Aiming for success 

With a blow of the coach’s whistle, 16-year-old Detroiter Cherelle Vance saunters up to a line marked by red masking tape. Standing with one foot on each side of the line, she takes an arrow from her quiver and draws her bow. With a quick snap, the arrow flies 20 yards, striking her multicolored target.

Thanks to a new archery shop and range in the Motor City, Vance is just one of many Detroiters of all ages learning to shoot and compete in archery tournaments.

Just under a year old, the Pinhead Archery Pro Shop is a vivid yellow building on Detroit’s West Side, where men, women and kids can learn the sport of archery, compete in leagues and even train for the Olympics.

The pro shop was 17 years in the making, says manager and co-owner Eric Tomlinson, a certified instructor through the national organization USA Archery.

“There was no archery range in Detroit,” says Tomlinson. “There are many African-Americans that shoot and had to go to the suburbs, and now we don’t.”

The curious name of the shop is a nod to the nickname of a friend of Tomlinson.

“He’d take a pin, put it in the target, then drive it in with an arrow. And you know how small a pinhead is.”

Tomlinson got his start at the tender age of 9, when his mother bought him a bow and set of arrows instead of a toy gun to play with, which kept him out of trouble. He picked up the sport quickly, and began entering and winning tournaments.

While Pinhead offers classes and tournaments for all ages, the youth program, called Elite Archery, Inc., is gaining particular momentum. Kids aged 5 to 17 can sign up for a 12-week class for $85, which includes the bows and arrows. Students practice at the Pinhead range three times a week; during warmer months, they shoot in Detroit City Airport’s Hangar 2 on the East Side. Students have the option of playing in tournaments to get trophies and the possibility of a full-term scholarship at Michigan State University.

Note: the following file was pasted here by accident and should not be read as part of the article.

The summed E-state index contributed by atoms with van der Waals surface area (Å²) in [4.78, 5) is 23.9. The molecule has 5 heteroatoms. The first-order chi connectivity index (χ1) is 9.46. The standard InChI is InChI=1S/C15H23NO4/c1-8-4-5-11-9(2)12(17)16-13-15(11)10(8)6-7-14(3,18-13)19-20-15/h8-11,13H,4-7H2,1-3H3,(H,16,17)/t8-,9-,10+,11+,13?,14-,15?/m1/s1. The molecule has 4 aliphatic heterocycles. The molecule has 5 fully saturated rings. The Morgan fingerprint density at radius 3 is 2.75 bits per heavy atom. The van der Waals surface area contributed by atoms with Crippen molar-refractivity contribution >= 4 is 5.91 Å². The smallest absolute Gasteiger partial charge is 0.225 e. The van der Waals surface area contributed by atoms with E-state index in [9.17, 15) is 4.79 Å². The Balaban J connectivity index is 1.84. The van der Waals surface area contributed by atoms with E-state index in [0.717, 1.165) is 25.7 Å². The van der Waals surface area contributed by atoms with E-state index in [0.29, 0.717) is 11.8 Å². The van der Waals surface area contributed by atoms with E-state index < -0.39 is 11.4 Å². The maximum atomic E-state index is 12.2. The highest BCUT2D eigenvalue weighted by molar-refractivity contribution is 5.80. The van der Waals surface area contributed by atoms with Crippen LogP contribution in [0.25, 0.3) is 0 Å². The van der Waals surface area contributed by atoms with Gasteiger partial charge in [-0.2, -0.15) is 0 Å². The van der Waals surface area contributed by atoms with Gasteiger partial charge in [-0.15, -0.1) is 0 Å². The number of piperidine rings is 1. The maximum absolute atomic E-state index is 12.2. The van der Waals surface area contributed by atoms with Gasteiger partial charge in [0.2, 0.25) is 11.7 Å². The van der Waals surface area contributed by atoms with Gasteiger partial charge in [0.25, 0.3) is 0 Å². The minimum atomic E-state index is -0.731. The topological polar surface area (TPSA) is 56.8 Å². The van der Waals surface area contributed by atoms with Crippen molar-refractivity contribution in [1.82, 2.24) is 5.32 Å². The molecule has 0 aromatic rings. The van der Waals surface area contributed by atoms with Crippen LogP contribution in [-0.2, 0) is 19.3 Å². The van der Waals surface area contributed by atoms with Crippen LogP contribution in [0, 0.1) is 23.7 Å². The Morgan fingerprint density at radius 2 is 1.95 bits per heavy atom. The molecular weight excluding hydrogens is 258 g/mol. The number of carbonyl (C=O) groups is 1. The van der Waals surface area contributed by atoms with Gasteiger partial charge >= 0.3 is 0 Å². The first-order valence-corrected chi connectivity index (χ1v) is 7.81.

Destinee Coleman, 10, of Detroit, has been shooting for two years. “I wanted to try it out. It’s fun. I like it, then my mother bought me a bow, and I just kept shooting.”

She shot right past No. 1 to Grandmaster, a trophy she won at a tournament for being “above first place for my age group. It’s real big,” she says.

Having the indoor range is a good opportunity for children, says Eugene Navilys of Harper Woods, a member of the Thursday night men’s league.

“Kids in Detroit don’t have the opportunity to be taught,” Navilys says. “It teaches focus, concentration, that practice makes perfect and patience. You put some time into it.” Navilys, assistant scoutmaster of Boy Scouts Troop 1318, brings his troop to Pinhead so they can earn a patch for archery.

Tomlinson recently applied to become a vendor through the Youth Sports and Recreation Commission’s 21st Century Community Learning Centers Program. The free after-school program provides kids in 15 Detroit Public Schools with “variety as opposed to traditional sports or activities,” says Program Associate Patricia Bridges, who’s enthusiastic about Tomlinson’s program.

Some schools already offer archery, such as The Roeper School in Bloomfield Hills. Detroiter Rahsaan Trice, 10, says that’s where he began to participate in archery. He learned of Elite about two months ago at a trip to Detroit City Airport, where Tomlinson was speaking. He’s learned a lot from the sport.

“It takes concentration, patience and focus,” he says.

And ambition. Eleven-year-old Chardonnay Vance, Cherelle’s sister, is already shooting at big dreams.

“I’ll tell you why it’s fun,” she says. “You get trophies, show off at school, and get scholarships. I’m going to the Olympics.”

 

Pinhead Archery Pro Shop, 19010 Schoolcraft, Detroit, is open 2-9 p.m., Monday-Saturday, and gives one free lesson to all newcomers. Elite Archery’s enrollment is ongoing. For more info call 313-242-0040 or 313-838-5129.

Rhona A. Mays is an editorial intern for Metro Times. Send comments to letters@metrotimes.com

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